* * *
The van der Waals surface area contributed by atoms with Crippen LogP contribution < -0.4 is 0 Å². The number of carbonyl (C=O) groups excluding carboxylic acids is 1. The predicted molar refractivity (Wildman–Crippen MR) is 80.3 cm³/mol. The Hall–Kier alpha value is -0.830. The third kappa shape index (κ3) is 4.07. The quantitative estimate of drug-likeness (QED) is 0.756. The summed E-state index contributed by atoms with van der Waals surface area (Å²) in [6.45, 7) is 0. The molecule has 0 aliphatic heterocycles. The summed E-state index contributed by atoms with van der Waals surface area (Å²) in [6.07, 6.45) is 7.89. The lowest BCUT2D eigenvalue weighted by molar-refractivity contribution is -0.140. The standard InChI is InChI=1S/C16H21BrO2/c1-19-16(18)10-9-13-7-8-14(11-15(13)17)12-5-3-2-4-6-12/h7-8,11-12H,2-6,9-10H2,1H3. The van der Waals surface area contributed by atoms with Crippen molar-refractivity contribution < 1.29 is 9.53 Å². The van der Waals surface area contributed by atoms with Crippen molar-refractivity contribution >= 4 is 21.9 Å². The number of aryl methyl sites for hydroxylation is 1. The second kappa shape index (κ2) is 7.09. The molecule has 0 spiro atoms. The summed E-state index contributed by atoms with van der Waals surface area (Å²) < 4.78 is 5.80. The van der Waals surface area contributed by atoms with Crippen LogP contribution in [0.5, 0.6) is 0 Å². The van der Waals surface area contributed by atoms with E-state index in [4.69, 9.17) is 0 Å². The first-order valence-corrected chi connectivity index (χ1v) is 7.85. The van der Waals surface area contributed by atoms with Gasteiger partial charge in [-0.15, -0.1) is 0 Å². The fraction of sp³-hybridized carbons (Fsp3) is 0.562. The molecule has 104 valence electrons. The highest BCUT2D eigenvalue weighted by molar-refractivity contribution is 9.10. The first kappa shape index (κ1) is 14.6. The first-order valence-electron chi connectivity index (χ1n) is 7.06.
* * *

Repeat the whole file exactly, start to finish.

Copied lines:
The van der Waals surface area contributed by atoms with Crippen LogP contribution < -0.4 is 0 Å². The number of carbonyl (C=O) groups excluding carboxylic acids is 1. The predicted molar refractivity (Wildman–Crippen MR) is 80.3 cm³/mol. The Hall–Kier alpha value is -0.830. The third kappa shape index (κ3) is 4.07. The quantitative estimate of drug-likeness (QED) is 0.756. The summed E-state index contributed by atoms with van der Waals surface area (Å²) in [6.45, 7) is 0. The molecule has 0 aliphatic heterocycles. The summed E-state index contributed by atoms with van der Waals surface area (Å²) in [6.07, 6.45) is 7.89. The lowest BCUT2D eigenvalue weighted by molar-refractivity contribution is -0.140. The standard InChI is InChI=1S/C16H21BrO2/c1-19-16(18)10-9-13-7-8-14(11-15(13)17)12-5-3-2-4-6-12/h7-8,11-12H,2-6,9-10H2,1H3. The van der Waals surface area contributed by atoms with Crippen molar-refractivity contribution < 1.29 is 9.53 Å². The van der Waals surface area contributed by atoms with Crippen molar-refractivity contribution >= 4 is 21.9 Å². The number of aryl methyl sites for hydroxylation is 1. The second kappa shape index (κ2) is 7.09. The molecule has 0 spiro atoms. The summed E-state index contributed by atoms with van der Waals surface area (Å²) < 4.78 is 5.80. The van der Waals surface area contributed by atoms with Crippen LogP contribution in [0.5, 0.6) is 0 Å². The van der Waals surface area contributed by atoms with E-state index in [4.69, 9.17) is 0 Å². The first-order valence-corrected chi connectivity index (χ1v) is 7.85. The van der Waals surface area contributed by atoms with Gasteiger partial charge in [-0.15, -0.1) is 0 Å². The fraction of sp³-hybridized carbons (Fsp3) is 0.562. The molecule has 104 valence electrons. The highest BCUT2D eigenvalue weighted by molar-refractivity contribution is 9.10. The first kappa shape index (κ1) is 14.6. The first-order valence-electron chi connectivity index (χ1n) is 7.06.